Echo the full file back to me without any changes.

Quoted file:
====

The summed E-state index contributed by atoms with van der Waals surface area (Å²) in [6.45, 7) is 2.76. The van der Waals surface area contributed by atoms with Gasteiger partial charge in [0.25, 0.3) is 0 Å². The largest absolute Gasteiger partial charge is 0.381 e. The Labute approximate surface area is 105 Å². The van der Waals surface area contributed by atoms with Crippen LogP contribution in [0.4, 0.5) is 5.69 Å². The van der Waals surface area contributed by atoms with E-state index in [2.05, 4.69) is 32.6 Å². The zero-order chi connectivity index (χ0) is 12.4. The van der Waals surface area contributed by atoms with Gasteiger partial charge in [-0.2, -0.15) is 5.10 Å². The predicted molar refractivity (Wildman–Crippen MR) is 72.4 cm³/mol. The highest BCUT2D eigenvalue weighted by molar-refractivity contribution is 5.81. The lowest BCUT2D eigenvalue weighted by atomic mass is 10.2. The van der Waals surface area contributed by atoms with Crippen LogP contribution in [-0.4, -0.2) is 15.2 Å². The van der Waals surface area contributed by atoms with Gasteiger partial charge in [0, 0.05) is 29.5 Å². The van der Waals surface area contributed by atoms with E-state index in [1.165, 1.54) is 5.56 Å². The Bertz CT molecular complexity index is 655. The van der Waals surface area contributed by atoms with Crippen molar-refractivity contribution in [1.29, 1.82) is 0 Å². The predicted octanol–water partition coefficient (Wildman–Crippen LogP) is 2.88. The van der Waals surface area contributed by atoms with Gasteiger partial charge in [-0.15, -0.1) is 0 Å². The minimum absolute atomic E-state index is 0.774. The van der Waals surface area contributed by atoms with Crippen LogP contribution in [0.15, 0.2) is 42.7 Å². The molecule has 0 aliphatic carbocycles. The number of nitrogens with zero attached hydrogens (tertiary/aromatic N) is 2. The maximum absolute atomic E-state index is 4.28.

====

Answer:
The summed E-state index contributed by atoms with van der Waals surface area (Å²) in [6.45, 7) is 2.76. The van der Waals surface area contributed by atoms with Gasteiger partial charge in [0.25, 0.3) is 0 Å². The largest absolute Gasteiger partial charge is 0.381 e. The Labute approximate surface area is 105 Å². The van der Waals surface area contributed by atoms with Crippen LogP contribution in [0.4, 0.5) is 5.69 Å². The van der Waals surface area contributed by atoms with E-state index in [2.05, 4.69) is 32.6 Å². The zero-order chi connectivity index (χ0) is 12.4. The van der Waals surface area contributed by atoms with Gasteiger partial charge in [-0.2, -0.15) is 5.10 Å². The predicted molar refractivity (Wildman–Crippen MR) is 72.4 cm³/mol. The highest BCUT2D eigenvalue weighted by molar-refractivity contribution is 5.81. The lowest BCUT2D eigenvalue weighted by atomic mass is 10.2. The van der Waals surface area contributed by atoms with Crippen LogP contribution in [-0.4, -0.2) is 15.2 Å². The van der Waals surface area contributed by atoms with Gasteiger partial charge in [0, 0.05) is 29.5 Å². The van der Waals surface area contributed by atoms with E-state index in [1.165, 1.54) is 5.56 Å². The Bertz CT molecular complexity index is 655. The van der Waals surface area contributed by atoms with Crippen molar-refractivity contribution in [1.29, 1.82) is 0 Å². The predicted octanol–water partition coefficient (Wildman–Crippen LogP) is 2.88. The van der Waals surface area contributed by atoms with Gasteiger partial charge in [-0.15, -0.1) is 0 Å². The minimum absolute atomic E-state index is 0.774. The van der Waals surface area contributed by atoms with Crippen LogP contribution in [0.15, 0.2) is 42.7 Å². The molecule has 0 aliphatic carbocycles. The number of nitrogens with zero attached hydrogens (tertiary/aromatic N) is 2. The maximum absolute atomic E-state index is 4.28.